Detection and Characterization of Host Defense Defects
This study will: 1) determine the biochemical and genetic causes of inherited immune diseases affecting phagocytes (white blood cells that defend against bacterial and fungal infections); and 2) try to develop better ways to diagnose and treat patients with these diseases, and to prevent, diagnose and treat their infections.
Patients with chronic granulomatous disease (CGD), hyper immunoglobulin-E recurrent infection syndrome (HIE or Job s syndrome), chronic and cyclic neutropenia, Chediak-Higashi syndrome (CHS), leukocyte adhesion deficiency (LAD), and disseminated mycobacterial infections, and their family members, may be eligible for this study. Normal volunteers between the 18 and 70 years of age will also be enrolled.
All participants will donate 1 to 3 ounces (2 to 6 tablespoons) of blood at a time, but no more than 1 pint (32 tablespoons) for adults and one-half teaspoon per pound of body weight for children over a 6-week period. They will also have DNA studies to try to identify genetic factors related to inherited immune disorders. In addition,
- Patients will have a personal and family medical history, physical examination and other procedures, which may include various blood tests; urinalysis; saliva collection; imaging studies such as chest X-ray, computed tomography (CT) or magnetic resonance imaging (MRI); and lung function studies, dental examination or eye examinations, if medically indicated. Patients who have draining wounds will have fluid collected from these wounds for biochemical study. Tissues removed as part of medical care, such as pieces of lung, liver, or teeth, or biopsies of these tissues will be studied. Patients who have an immune problem that investigators wish to study further will be asked to return to NIH for follow-up visits at irregular intervals, but at least every 6 months. The visits will include an updated medical history, examination directed at the particular medical problem related to the immune disorder, follow-up of abnormal tests or treatment, and collection of blood, saliva, urine, or wound fluid for study. Patients with a severe bacterial infection may receive treatment with a drug called meropenem, given at a maximum dose of up to 2 grams every 8 hours.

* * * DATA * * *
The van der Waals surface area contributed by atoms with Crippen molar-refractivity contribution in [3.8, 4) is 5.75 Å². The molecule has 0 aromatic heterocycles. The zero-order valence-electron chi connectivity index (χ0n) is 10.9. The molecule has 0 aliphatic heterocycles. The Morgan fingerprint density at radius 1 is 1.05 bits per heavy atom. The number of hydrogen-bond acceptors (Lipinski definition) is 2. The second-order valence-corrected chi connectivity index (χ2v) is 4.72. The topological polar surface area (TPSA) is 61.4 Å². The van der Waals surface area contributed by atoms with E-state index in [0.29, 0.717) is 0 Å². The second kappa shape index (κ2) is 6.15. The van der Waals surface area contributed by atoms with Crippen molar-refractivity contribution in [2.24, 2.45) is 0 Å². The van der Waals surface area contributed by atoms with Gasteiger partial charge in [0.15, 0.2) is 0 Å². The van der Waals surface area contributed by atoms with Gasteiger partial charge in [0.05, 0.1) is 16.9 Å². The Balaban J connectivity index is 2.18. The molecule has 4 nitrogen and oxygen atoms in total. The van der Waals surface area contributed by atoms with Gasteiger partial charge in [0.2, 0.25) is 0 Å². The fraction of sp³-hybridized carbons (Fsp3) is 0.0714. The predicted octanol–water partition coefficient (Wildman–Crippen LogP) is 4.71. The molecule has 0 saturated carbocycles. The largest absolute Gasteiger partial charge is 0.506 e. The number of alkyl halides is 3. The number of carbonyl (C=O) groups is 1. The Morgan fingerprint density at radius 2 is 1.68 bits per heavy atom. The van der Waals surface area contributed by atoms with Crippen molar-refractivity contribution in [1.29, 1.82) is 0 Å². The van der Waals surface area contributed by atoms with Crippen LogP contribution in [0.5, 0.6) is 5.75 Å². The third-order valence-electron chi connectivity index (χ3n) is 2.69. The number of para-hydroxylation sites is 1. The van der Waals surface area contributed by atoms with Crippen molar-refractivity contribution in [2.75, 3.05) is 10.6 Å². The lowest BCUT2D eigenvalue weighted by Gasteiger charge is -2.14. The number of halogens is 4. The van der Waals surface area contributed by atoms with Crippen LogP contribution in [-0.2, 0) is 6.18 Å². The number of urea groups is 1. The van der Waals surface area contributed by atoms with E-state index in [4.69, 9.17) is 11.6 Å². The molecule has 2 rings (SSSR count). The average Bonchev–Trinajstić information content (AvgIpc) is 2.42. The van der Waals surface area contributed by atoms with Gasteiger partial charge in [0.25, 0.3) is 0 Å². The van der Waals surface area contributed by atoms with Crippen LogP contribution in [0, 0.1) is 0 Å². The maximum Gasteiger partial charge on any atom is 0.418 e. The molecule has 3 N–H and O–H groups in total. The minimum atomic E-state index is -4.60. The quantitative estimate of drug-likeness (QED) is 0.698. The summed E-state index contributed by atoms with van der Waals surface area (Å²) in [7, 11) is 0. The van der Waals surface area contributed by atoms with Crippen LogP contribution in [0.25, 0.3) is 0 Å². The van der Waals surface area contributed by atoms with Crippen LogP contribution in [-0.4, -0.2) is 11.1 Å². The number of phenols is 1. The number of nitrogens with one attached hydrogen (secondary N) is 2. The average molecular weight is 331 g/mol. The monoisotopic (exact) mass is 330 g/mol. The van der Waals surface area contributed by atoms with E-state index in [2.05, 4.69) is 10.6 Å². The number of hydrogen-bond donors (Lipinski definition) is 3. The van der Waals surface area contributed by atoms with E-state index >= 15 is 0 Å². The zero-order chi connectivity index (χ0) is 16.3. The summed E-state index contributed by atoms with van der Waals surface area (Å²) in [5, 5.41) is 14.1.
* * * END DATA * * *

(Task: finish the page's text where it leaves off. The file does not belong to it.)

- Family members will have a medical history, saliva or urine collection, and chest X-ray or other imaging study, if medically indicated.
- Normal volunteers who have had tissue biopsies or pieces of tissue removed as part of medical care, such as pieces of lung, liver, or teeth, will have these tissues studied.
Immunologic Deficiency Syndrome
|Official Title:||Detection and Characterization of Host Defense Defects|
|Study Start Date:||April 1993|
This protocol is designed to evaluate selected patients with documented recurrent or unusual infections and their family members for clinical and in vitro correlates of immune abnormalities. It will also allow long term follow up of patients with host defense defects and permit us to periodically obtain blood, urine, saliva, skin, stool and vaginal specimens or wound drainage from such patients or their family members for medically indicated purposes and research studies related to understanding the genetic and biochemical bases of these diseases. This protocol may help provide patients and materials for the development of therapies for these diseases.
Please refer to this study by its ClinicalTrials.gov identifier: NCT00001355
|Contact: Cathleen Frein, R.N.||(301) email@example.com|
|Contact: Steven M Holland, M.D.||(301) firstname.lastname@example.org|
|United States, Maryland|
|National Institutes of Health Clinical Center, 9000 Rockville Pike||Recruiting|
|Bethesda, Maryland, United States, 20892|
|Contact: For more information at the NIH Clinical Center contact Patient Recruitment and Public Liaison Office (PRPL) 800-411-1222 ext TTY8664111010 email@example.com|
|Principal Investigator:||Steven M Holland, M.D.||National Institute of Allergy and Infectious Diseases (NIAID)|